Directed by: Steve James
Premise: A documentary about the life and work of film critic and blogger Roger Ebert.
What Works: Some motion pictures start out with big ambitions and are predicated on self-importance. Movies like this address matters that are, or are assumed to be, very significant and the filmmakers set out to answer life’s big questions. With a few exceptions, these kinds of films frequently fall short. Life Itself does not proclaim to be a movie about grand issues. It’s a documentary about a film critic, recounting his career and his struggle to function and stay alive amid very difficult circumstances. And yet, this portrayal of Roger Ebert’s life manages to get at something very essential about life. The movie opens with archival footage of Ebert lecturing about movies and why he thought they are important; Ebert claimed that movies offer a chance for empathy with other people and provide opportunities to see the world from a new vantage point. That is exactly what Life Itself accomplishes. The first portion of the movie details Ebert’s education and apprenticeship as a writer and a journalist. This part of the film is pretty standard biographical filmmaking although the recollections and insights provided by the commentators are amusing and colorful. The tone of this portion of the movie is generally reverential towards Ebert but the filmmakers include some unflattering details among the tributes, such as Ebert’s womanizing and alcoholism. The second portion of Life Itself focuses on Ebert’s rise to become the world’s most recognizable film critic and one of its most popular personalities, which he did through the televised film review program he co-hosted with Gene Siskel. The story of Ebert and Siskel’s competitive relationship has a terrific arc to it as these two men, who at times did not seem to like one another very much, found vitality in their struggle with each other. The final portion of Life Itself focuses on Roger Ebert’s declining health and his relationship with his wife Chaz. Interestingly, the film includes testimony from filmmaker Werner Herzog, which is fitting because the final portion of Life Itself shares the unsentimental view of life characteristic of Herzog’s work. The movie captures the last movement of Ebert’s life in a way that is sometimes difficult to watch but the honesty with which it is presented is staggering and at times emotionally wrenching.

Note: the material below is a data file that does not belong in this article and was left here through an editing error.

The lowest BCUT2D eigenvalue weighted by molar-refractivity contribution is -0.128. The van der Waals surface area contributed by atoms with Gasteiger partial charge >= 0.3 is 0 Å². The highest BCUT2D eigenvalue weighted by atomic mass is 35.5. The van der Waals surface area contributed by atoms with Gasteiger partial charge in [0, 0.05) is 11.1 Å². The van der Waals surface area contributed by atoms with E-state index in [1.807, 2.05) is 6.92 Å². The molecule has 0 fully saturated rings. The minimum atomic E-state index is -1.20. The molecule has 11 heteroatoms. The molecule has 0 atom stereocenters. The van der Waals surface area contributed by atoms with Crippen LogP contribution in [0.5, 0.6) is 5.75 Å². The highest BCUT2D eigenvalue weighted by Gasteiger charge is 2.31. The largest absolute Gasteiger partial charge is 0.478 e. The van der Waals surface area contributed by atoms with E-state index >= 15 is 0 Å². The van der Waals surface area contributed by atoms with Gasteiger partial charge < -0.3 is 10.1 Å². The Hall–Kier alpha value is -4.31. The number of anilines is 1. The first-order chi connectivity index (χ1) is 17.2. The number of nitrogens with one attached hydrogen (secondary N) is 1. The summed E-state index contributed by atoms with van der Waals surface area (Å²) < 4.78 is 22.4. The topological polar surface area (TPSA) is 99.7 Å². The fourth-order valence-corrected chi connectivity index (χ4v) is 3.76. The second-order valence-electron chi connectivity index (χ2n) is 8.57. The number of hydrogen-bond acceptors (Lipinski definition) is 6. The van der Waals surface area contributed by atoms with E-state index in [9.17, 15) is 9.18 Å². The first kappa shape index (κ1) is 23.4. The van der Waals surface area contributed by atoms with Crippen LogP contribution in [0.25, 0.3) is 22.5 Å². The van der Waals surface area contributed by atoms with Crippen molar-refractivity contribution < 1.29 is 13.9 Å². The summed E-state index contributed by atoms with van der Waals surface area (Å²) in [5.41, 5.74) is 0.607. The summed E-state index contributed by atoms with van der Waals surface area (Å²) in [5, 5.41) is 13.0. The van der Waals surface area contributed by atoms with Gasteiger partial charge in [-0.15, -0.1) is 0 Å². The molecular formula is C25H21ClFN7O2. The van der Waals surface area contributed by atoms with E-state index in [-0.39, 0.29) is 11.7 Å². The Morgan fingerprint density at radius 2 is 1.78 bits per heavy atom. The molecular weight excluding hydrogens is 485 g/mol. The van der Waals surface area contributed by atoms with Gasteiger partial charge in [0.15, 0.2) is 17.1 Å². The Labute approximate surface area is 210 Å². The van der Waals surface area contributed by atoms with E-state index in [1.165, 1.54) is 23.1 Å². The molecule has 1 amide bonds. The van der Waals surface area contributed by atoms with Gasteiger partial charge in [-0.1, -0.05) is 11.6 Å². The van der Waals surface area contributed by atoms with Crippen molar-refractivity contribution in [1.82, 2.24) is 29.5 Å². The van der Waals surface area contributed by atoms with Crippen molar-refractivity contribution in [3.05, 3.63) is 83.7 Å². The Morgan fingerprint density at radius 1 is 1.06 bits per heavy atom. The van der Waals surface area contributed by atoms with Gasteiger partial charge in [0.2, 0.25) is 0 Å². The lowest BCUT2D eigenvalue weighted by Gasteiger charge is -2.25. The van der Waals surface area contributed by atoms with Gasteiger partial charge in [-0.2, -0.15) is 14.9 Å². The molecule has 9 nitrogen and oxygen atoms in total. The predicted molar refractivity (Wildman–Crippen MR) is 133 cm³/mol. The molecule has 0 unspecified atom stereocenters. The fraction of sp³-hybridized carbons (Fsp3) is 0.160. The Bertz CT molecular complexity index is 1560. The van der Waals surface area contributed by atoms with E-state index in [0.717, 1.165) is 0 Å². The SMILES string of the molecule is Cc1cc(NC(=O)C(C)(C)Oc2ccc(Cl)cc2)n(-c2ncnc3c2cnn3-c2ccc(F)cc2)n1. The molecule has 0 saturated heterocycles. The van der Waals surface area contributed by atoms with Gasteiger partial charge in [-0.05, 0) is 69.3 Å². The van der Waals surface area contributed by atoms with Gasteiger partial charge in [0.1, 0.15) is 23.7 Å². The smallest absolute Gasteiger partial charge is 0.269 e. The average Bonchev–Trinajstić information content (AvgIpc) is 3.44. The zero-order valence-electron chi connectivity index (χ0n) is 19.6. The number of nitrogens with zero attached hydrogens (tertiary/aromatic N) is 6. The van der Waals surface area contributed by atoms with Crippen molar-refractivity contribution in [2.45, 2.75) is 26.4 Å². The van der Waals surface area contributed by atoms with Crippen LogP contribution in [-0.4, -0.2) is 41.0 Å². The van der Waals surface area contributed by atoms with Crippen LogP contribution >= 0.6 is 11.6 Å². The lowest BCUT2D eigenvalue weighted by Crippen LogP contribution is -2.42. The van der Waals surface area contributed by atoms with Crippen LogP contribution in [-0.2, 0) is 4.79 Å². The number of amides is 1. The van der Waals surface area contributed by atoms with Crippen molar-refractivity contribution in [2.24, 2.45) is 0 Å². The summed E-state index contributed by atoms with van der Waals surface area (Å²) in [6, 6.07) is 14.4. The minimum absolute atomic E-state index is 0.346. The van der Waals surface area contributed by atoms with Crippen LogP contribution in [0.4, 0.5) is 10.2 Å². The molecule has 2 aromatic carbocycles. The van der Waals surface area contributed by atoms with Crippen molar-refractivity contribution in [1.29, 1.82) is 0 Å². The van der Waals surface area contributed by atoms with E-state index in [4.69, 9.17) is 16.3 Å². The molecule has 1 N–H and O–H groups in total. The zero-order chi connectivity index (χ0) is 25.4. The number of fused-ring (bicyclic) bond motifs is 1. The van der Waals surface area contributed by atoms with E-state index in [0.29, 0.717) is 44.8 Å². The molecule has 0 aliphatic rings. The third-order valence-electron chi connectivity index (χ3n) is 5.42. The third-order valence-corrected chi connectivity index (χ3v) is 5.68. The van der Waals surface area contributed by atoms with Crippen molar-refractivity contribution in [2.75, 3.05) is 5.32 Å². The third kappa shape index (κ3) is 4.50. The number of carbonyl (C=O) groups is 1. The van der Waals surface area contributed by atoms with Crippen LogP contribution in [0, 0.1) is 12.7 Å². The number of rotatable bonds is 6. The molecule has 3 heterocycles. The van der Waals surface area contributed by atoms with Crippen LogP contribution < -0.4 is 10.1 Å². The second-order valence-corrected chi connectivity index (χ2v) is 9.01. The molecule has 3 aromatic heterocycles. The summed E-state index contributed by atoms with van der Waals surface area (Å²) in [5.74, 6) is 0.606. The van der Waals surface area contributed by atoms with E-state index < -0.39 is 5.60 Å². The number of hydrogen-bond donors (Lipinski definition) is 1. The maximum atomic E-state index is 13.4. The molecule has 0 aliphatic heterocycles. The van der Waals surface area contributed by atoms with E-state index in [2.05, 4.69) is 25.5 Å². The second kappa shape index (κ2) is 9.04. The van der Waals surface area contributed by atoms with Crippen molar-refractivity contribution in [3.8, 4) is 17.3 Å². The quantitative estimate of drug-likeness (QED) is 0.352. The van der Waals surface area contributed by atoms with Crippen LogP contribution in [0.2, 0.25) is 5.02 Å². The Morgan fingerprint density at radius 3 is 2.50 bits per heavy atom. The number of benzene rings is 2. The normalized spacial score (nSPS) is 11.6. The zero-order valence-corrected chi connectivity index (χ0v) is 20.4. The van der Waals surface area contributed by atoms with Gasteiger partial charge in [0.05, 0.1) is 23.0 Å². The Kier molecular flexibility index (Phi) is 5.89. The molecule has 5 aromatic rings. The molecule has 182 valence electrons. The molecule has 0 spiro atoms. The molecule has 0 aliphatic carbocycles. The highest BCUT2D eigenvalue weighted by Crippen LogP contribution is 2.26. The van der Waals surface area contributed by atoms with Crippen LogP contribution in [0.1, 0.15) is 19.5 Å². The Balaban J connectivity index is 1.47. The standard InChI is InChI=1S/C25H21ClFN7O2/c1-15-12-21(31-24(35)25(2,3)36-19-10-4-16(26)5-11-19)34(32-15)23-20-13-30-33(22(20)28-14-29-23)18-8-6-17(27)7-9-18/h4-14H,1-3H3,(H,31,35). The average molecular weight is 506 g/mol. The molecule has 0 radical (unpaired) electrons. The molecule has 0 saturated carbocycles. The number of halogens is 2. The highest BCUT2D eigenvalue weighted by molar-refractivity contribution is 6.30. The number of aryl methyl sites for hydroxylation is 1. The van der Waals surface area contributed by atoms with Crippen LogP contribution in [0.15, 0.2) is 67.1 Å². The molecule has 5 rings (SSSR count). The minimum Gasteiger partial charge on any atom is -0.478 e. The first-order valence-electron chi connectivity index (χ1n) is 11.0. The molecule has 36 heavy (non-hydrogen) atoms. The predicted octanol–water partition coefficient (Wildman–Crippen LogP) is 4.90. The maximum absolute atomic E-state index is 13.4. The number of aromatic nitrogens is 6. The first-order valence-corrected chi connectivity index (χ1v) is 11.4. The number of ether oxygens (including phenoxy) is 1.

What Doesn’t: As with most biographical films, there are some notable gaps in Life Itself. For instance, the documentary says little about the television show after the death of Gene Siskel. Critic Richard Roeper picked up co-hosting duties with Ebert from 2000 to 2008 but this is not addressed and Roeper’s absence from the cast of commentators is strange. After Roeper and Ebert left the show, At the Movies was revamped as tame, publicist-friendly infotainment that was journalistically questionable. This also goes unaddressed and it reveals a broader subject that is generally untouched in the documentary. Despite the fact that Life Itself is about the career of one of the great film critics in the history of cinema, the movie does not reveal much about the craft and technique of film criticism or of Ebert’s approach to it. The movie is also haunted by a question of credibility. Life Itself was directed by Steve James, the filmmaker of the documentary Hoop Dreams, which Ebert had championed in 1994. Some of the other filmmakers who appear as commentators include Errol Morris, Ava DuVernay, and Martin Scorsese, whose work Ebert had generally liked. It’s a wonder what this documentary might have been if it included actors and filmmakers whose work Ebert despised like Meir Zarchi or Adam Sandler. Life Itself was made with Ebert’s cooperation, which complicates the distance between the filmmakers and their subject, although everyone involved seems to have preserved the integrity of the picture.
Bottom Line: Life Itself is a fitting tribute to one of the great champions of movie criticism but the filmmakers craftily sneak up on the audience and give us much more than that. This movie offers a portrait of a man and of the process of dying with an unvarnished honesty that is rare in contemporary movies.
Episode: #509 (September 21, 2014)